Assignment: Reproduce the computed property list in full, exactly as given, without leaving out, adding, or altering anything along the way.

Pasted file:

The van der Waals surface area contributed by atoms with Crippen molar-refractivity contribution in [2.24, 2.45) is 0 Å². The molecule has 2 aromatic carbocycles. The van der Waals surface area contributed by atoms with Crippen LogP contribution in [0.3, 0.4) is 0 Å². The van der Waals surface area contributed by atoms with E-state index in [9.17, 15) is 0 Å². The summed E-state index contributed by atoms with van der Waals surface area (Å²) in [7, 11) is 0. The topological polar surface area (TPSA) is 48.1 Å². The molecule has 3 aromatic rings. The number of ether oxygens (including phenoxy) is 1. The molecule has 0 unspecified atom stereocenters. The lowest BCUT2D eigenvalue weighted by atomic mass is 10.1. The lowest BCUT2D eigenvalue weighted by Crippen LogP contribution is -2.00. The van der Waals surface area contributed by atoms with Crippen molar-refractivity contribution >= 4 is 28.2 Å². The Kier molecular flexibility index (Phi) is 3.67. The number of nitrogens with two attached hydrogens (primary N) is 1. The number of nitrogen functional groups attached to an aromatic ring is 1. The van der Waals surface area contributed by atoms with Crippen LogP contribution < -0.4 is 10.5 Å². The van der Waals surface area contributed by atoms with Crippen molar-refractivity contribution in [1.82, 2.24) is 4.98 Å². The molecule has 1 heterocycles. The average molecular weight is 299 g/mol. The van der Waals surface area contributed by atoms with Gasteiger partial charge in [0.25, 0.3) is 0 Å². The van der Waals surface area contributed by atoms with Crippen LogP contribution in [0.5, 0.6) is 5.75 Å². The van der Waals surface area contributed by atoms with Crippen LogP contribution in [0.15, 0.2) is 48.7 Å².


The van der Waals surface area contributed by atoms with Crippen molar-refractivity contribution in [2.24, 2.45) is 0 Å². The molecule has 2 aromatic carbocycles. The van der Waals surface area contributed by atoms with Crippen LogP contribution in [0.3, 0.4) is 0 Å². The van der Waals surface area contributed by atoms with E-state index in [9.17, 15) is 0 Å². The summed E-state index contributed by atoms with van der Waals surface area (Å²) in [7, 11) is 0. The topological polar surface area (TPSA) is 48.1 Å². The molecule has 3 aromatic rings. The number of ether oxygens (including phenoxy) is 1. The molecule has 0 unspecified atom stereocenters. The lowest BCUT2D eigenvalue weighted by atomic mass is 10.1. The lowest BCUT2D eigenvalue weighted by Crippen LogP contribution is -2.00. The van der Waals surface area contributed by atoms with Crippen molar-refractivity contribution >= 4 is 28.2 Å². The Kier molecular flexibility index (Phi) is 3.67. The number of nitrogens with two attached hydrogens (primary N) is 1. The number of nitrogen functional groups attached to an aromatic ring is 1. The van der Waals surface area contributed by atoms with Crippen LogP contribution < -0.4 is 10.5 Å². The van der Waals surface area contributed by atoms with Crippen molar-refractivity contribution in [1.82, 2.24) is 4.98 Å². The molecule has 1 heterocycles. The average molecular weight is 299 g/mol. The van der Waals surface area contributed by atoms with Gasteiger partial charge in [0.25, 0.3) is 0 Å². The van der Waals surface area contributed by atoms with Crippen LogP contribution in [0.5, 0.6) is 5.75 Å². The van der Waals surface area contributed by atoms with Crippen LogP contribution in [0.15, 0.2) is 48.7 Å².